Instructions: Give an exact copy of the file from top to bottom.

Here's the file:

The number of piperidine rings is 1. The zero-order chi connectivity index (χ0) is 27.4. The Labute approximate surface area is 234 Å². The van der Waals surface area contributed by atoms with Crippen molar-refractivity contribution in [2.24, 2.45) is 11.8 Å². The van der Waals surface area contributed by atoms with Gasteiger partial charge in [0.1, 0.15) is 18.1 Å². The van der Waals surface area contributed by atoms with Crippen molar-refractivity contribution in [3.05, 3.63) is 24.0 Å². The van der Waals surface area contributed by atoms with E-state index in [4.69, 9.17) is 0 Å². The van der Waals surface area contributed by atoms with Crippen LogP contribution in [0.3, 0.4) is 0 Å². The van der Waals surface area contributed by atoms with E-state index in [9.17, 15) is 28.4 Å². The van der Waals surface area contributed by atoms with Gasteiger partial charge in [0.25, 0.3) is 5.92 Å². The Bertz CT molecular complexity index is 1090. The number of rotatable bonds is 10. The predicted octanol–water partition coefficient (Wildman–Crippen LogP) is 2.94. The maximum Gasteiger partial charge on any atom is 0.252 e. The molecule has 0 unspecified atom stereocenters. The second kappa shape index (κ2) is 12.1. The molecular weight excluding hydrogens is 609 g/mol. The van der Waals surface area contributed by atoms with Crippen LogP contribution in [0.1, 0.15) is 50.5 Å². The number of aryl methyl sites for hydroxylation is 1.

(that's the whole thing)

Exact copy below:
The number of piperidine rings is 1. The zero-order chi connectivity index (χ0) is 27.4. The Labute approximate surface area is 234 Å². The van der Waals surface area contributed by atoms with Crippen molar-refractivity contribution in [2.24, 2.45) is 11.8 Å². The van der Waals surface area contributed by atoms with Gasteiger partial charge in [0.1, 0.15) is 18.1 Å². The van der Waals surface area contributed by atoms with Crippen molar-refractivity contribution in [3.05, 3.63) is 24.0 Å². The van der Waals surface area contributed by atoms with E-state index in [4.69, 9.17) is 0 Å². The van der Waals surface area contributed by atoms with Crippen LogP contribution in [0.3, 0.4) is 0 Å². The van der Waals surface area contributed by atoms with E-state index in [9.17, 15) is 28.4 Å². The van der Waals surface area contributed by atoms with Gasteiger partial charge in [0.25, 0.3) is 5.92 Å². The Bertz CT molecular complexity index is 1090. The number of rotatable bonds is 10. The predicted octanol–water partition coefficient (Wildman–Crippen LogP) is 2.94. The maximum Gasteiger partial charge on any atom is 0.252 e. The molecule has 0 unspecified atom stereocenters. The second kappa shape index (κ2) is 12.1. The molecular weight excluding hydrogens is 609 g/mol. The van der Waals surface area contributed by atoms with Crippen LogP contribution in [0.1, 0.15) is 50.5 Å². The number of aryl methyl sites for hydroxylation is 1.